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Clinton, Ashton discuss 'additional steps' toward Syria

By the CNN Wire Staff
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U.S. reacts to Syrian violence, arrests
  • NEW: More U.S. sanctions are coming "in the next 48 hours," an official says
  • U.S. Secretary of State Hillary Clinton and EU's Catherine Ashton meet Tuesday
  • Ashton calls the situation in Syria "grave"
  • Obama is expected to address Syria in a speech scheduled for Thursday

Washington (CNN) -- The top diplomats of the United States and the European Union are discussing "additional steps" to pressure Syria into halting its widely deplored crackdown on peaceful protests.

Secretary of State Hillary Clinton and Catherine Ashton, foreign policy chief of the European Union, spoke to reporters Tuesday in Washington about the clampdown.

"I think we're all very aware that the situation is so grave that it's now in a situation where we need to consider all of the options," Ashton said.

The United Nations said on Friday as many as 850 people have been killed over the past two months during demonstrations, and thousands have been arrested. Syrian citizens have a range of political grievances toward the government.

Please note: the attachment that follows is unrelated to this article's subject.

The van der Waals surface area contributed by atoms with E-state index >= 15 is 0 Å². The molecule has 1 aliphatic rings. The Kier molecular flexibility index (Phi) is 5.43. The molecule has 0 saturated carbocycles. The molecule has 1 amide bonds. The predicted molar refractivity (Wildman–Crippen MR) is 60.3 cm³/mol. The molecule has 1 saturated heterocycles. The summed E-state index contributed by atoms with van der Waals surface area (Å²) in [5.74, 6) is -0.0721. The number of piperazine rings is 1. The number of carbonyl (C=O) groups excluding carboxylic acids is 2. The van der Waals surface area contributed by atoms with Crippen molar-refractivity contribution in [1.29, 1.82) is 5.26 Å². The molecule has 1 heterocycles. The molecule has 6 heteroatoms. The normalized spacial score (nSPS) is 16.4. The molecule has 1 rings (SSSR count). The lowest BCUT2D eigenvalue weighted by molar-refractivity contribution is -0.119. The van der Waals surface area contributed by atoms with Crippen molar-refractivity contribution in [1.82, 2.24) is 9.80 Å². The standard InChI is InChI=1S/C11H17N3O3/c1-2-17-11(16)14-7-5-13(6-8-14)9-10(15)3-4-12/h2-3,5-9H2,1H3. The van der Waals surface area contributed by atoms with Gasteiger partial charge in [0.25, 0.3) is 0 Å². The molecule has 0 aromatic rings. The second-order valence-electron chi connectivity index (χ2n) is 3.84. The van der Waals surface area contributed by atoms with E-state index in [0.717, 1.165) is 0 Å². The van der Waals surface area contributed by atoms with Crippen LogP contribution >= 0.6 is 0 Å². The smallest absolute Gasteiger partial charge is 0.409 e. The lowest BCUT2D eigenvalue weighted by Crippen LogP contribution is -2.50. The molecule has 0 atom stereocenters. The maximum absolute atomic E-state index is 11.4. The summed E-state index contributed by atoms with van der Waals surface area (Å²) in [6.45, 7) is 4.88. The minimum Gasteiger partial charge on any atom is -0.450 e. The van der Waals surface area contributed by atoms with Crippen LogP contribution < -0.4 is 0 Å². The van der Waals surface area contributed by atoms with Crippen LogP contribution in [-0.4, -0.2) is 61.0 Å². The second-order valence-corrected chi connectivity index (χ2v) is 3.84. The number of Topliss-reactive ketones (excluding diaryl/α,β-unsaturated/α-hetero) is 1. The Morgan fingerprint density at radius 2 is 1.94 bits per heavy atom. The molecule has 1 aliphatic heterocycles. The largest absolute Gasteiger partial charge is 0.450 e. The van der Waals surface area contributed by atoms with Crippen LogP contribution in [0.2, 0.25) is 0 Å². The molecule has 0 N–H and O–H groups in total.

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"The number of people that we know have died (and) the number of people that we believe are in detention is extremely alarming, and what's happening while I'm here is the 27 ambassadors in Brussels are meeting to discuss on a daily basis what more we could and should do," Ashton said, referring to the EU's Belgian headquarters.

Clinton, noting that the United States and the European Union have imposed sanctions against senior Syrian officials, said that on Tuesday the diplomats "discussed additional steps that we can take to increase pressure and further isolate" the Bashar al-Assad regime.

A U.S. official told CNN Tuesday that more sanctions will be announced "in the next 48 hours."

Officials with the U.S. Treasury Department declined to comment.

"Our message has been clear and consistent from the beginning," Clinton said: "Stop the violence and the arrests, release all political prisoners and detainees and begin to respond to the demands of the people by a process of credible and inclusive democratic change."

President Barack Obama is expected to use a major speech on the Middle East on Thursday to reaffirm basic U.S. principles and policies regarding the region while also toughening his administration's stance against Syria's crackdown on pro-democracy demonstrators.

He is expected to come out strong against al-Assad's violent response to protesters in his country, U.S. officials said. They expect additional U.S. sanctions on Syria to be announced before the speech and said the new measures could target al-Assad by name.

CNN's Elise Labott contributed to this report.

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